As a writer, I know a lot about villains and the most important thing is they’re not limited to one type. There’s a whole spectrum of villainous personalities and motivations in fiction, and they often differ radically from one another. Some are predictable, or intensely focused on one thing (Voldemort in the Harry Potter series). Some are complex, surprising, and torn between their goals (Mrs. Coulter in The Golden Compass). Some aren’t villains at all, they just cultivate a persona for protection or mischief (The Dread Pirate Roberts in The Princess Bride).
In fiction, villains are fun to read about. They entertain us, say things the heroes aren’t allowed to say that nonetheless are true, and further plot and conflict in our stories. They mirror the obstacles in our lives, even if our obstacles are the much more boring version (an evaluation at work v. an evaluation at Hogwarts).
In life, villains are just as complex. Rarely is the evil coworker as simple as the “righteous” ones believe, and the schoolyard bully has problems of her own, too. Adding to the confusion, the situations real-life villains find themselves in are just as multi-faceted as they are. Some people gravitate toward the label. They take pride in being bold and brash, they say whatever comes into their mind, and they never stop to coddle the people they hurt along the way.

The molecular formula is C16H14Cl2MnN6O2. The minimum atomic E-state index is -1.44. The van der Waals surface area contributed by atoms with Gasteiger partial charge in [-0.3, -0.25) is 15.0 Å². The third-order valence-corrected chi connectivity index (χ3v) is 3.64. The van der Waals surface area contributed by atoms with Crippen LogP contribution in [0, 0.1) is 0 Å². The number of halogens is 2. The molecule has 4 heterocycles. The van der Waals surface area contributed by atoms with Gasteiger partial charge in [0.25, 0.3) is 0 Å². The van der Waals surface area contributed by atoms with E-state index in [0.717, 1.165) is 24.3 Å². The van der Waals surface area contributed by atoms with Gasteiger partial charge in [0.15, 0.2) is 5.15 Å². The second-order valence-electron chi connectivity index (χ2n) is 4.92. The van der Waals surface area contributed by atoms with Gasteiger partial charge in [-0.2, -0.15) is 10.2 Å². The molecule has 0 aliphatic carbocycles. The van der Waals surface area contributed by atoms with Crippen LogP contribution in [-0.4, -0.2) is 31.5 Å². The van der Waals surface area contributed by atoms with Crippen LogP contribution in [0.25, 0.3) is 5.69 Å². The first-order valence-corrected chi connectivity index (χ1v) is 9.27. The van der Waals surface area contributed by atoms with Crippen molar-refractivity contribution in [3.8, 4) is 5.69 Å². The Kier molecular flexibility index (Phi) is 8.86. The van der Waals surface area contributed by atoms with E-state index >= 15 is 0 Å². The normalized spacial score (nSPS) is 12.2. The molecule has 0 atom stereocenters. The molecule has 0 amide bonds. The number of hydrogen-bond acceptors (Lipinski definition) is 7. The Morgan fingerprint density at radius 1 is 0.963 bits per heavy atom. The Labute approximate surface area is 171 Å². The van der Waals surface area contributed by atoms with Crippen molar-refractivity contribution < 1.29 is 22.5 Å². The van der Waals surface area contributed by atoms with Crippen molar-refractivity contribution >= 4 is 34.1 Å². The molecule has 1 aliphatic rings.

Maybe modern villains realize it’s impossible to be on everybody’s good side all the time. They try to enjoy playing the villain once in a while.
Then there are those of us who’ve tried their whole lives to be the hero. Honorable folk, people-pleasers, Hobbits. We avoid conflict at all costs so when we accidentally tell a friend something real they don’t want to hear, make a decision a family member doesn’t agree with or beat out a coworker for a promotion, we panic. The theme music changes, a spotlight is beating down on us, and instead of our Sunday’s finest we’re wearing two warts and a hunchback. We are the reluctant villains, and we might have a thing or two to learn.
It was only after I got pregnant with my son in 2017 that I began to realize the inevitability of villainhood. I was going to become my son’s villain at one point or another. I’d embarrass him, stymie him, disagree with him; no doubt do all of them before he even started school. I knew I was going to have to get over my need to be liked over being respected if I wanted to create healthy boundaries in my new family.
Several times last year the message repeated itself and I got better at being the villain each time because I understood, finally, that being a villain is a matter of perspective. It was a lesson I need to learn to be successful as a person and a business professional too, and I’m glad I learned it sooner rather than later.
Come time for my son and I’s first disagreement, I’ll be prepared to be unpopular. Have you ever played the villain in somebody else’s narrative? Is it easy for you to be disliked?